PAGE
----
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America's Bubble Economy: Profit When It Pops

David Wiedemer, Robert Wiedemer, Cindy Spitzer, Eric Janszen

ISBN: 978-1-118-01811-8 November 2010 288 Pages


America’s Bubble Economy is the first book to focus on several simultaneous financial bubbles that are interacting to temporarily boost—and ultimately threaten—the United States and world economies. Filled with expert analysis and straight talk, this book will show you how to turn the coming economic transformation into a once-in-a-lifetime wealth-building opportunity.



Part One America’s Bubble Economy

Chapter 1: Executive Summary 3

Chapter 2: Bubble Blind 37

Chapter 3: Bubblequake 67

Chapter 4: What!? You Mean We’re Not King of the World!? 105

Part Two Profit When It Pops with Alternative Investments

Chapter 5: Cashing in on Chaos 133

Chapter 6: Gold for People Who Hate Gold by Eric Janszen 181

Chapter 7: Survive and Thrive 199

Part Three The Really Big “Big Picture”

Chapter 8: The View from 30,000 Feet 217


WORRIED ABOUT THE HOUSING BUBBLE? You should be, but don't let it monopolize your agita. There are four other bubbles also deserving of attention, according to America's Bubble Economy: a stock-market bubble, a foreigner-supported-dollar bubble, a consumer-debt bubble and a U.S.-debt bubble. When the five collide in a "bubblequake," the book's authors predict, the air will rush out of the pumped-up U.S. economy, deflating the average American's assets and standard of living.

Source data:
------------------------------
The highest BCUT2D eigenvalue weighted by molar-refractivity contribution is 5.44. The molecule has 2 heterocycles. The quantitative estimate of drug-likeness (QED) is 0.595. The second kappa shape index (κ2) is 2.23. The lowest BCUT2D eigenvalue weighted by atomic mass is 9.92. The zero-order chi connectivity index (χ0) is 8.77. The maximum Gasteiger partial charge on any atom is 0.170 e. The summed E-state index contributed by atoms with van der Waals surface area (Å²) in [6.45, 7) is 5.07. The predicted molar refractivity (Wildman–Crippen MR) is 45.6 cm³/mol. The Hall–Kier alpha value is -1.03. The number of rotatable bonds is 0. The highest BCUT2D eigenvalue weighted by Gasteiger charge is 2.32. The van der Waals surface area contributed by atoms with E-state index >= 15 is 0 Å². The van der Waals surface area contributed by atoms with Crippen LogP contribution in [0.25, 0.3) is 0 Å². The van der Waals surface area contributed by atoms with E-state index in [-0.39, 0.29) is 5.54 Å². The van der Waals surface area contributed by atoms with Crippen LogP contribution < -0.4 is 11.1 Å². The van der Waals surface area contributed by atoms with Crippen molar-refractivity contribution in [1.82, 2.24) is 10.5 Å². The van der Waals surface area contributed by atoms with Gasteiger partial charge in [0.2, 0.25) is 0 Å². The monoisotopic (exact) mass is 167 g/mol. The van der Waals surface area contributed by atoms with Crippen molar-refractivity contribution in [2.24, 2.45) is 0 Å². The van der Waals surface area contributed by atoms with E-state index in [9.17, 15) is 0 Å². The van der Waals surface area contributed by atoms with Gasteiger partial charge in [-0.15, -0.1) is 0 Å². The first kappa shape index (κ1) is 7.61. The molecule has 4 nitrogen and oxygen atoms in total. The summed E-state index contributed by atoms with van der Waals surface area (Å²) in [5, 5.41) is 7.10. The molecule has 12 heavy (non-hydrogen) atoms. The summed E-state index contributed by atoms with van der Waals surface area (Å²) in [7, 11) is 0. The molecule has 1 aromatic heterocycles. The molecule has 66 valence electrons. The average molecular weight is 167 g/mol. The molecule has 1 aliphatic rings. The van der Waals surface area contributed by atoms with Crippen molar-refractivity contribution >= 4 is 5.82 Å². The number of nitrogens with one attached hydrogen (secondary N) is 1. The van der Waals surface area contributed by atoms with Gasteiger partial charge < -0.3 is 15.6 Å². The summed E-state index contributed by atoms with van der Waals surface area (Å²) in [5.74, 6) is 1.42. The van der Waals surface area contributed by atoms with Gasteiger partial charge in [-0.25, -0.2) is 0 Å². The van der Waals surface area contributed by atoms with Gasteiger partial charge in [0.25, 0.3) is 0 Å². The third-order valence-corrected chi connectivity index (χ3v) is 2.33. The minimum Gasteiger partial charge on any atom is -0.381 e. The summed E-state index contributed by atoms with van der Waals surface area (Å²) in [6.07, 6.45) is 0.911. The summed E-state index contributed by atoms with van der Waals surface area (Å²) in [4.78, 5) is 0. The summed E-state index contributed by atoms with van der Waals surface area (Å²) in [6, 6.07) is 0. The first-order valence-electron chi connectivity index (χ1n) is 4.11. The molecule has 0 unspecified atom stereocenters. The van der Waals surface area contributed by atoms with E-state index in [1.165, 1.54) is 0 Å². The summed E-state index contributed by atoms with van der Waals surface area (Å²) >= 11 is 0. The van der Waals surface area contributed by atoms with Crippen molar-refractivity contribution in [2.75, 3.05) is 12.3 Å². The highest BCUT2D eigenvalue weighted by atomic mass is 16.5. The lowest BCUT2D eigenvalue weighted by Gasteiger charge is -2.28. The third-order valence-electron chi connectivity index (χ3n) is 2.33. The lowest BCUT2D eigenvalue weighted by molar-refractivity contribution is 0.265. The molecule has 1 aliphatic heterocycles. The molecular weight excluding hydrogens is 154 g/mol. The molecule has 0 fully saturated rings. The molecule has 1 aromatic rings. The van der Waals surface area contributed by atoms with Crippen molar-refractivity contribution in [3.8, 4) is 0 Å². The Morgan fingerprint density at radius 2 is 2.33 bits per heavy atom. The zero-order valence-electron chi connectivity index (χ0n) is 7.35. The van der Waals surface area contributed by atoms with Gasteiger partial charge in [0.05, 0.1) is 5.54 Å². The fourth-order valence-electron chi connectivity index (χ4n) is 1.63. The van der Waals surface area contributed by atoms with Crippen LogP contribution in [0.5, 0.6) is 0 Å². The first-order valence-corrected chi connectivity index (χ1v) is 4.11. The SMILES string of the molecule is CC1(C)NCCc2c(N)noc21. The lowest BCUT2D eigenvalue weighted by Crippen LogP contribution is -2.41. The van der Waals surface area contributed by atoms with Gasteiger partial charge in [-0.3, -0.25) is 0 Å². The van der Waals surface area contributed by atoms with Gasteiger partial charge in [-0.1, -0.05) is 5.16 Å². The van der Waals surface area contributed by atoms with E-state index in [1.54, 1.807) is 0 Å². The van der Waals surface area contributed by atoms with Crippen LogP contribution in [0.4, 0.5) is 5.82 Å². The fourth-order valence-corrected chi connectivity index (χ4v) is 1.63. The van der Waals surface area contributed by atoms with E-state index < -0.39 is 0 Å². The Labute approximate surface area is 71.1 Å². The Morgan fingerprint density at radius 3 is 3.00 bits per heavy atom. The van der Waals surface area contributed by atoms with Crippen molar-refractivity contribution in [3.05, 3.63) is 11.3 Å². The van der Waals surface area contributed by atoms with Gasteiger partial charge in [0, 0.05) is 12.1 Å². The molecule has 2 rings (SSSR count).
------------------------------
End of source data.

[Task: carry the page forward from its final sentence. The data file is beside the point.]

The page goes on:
But not to panic. America's Bubble Economy has a subtitle: Profit When It Pops. Eric Janszen, one of its four authors, suggests keeping 10%-15% of your assets in gold, which he sees rising "to a peak price of $2,500 to $3,000'' an ounce. Janszen et al. also recommend eurobonds and euro-denominated exchange-traded funds, because most of Europe isn't as indebted as the U.S. and its main currency should outperform the dollar.
A former venture capitalist and founder of the financial Website iTulip, Janszen says the U.S. is repeating errors of the Nixon era, including massive government deficits, under-funded entitlements and an unpopular war the government can't fund with higher taxes or special bonds. Throw in today's growing global demand for commodities, and "... all roads still lead to inflation, whether due to energy costs, unfunded deficits or dollar-currency risks," he says.
Janszen, who was rightly skeptical of the Internet craze early-on, tells Barron's that the current stock-market bubble is "a reflection of monetary inflation" rather than future earnings. A more normal trendline, he says, would put the Dow at about half its present level, or 6,000. Now, that's something to worry about.
—Susan Witty (Barron's, November 13, 2006)

Chosen by Kiplinger’s as one of the 30 Best Business Books of 2007

Paul Farrell, Senior Columnist at Dow Jones MarketWatch said on February 12, 2008, "In short, America's Bubble Economy's prediction, though ignored, was accurate."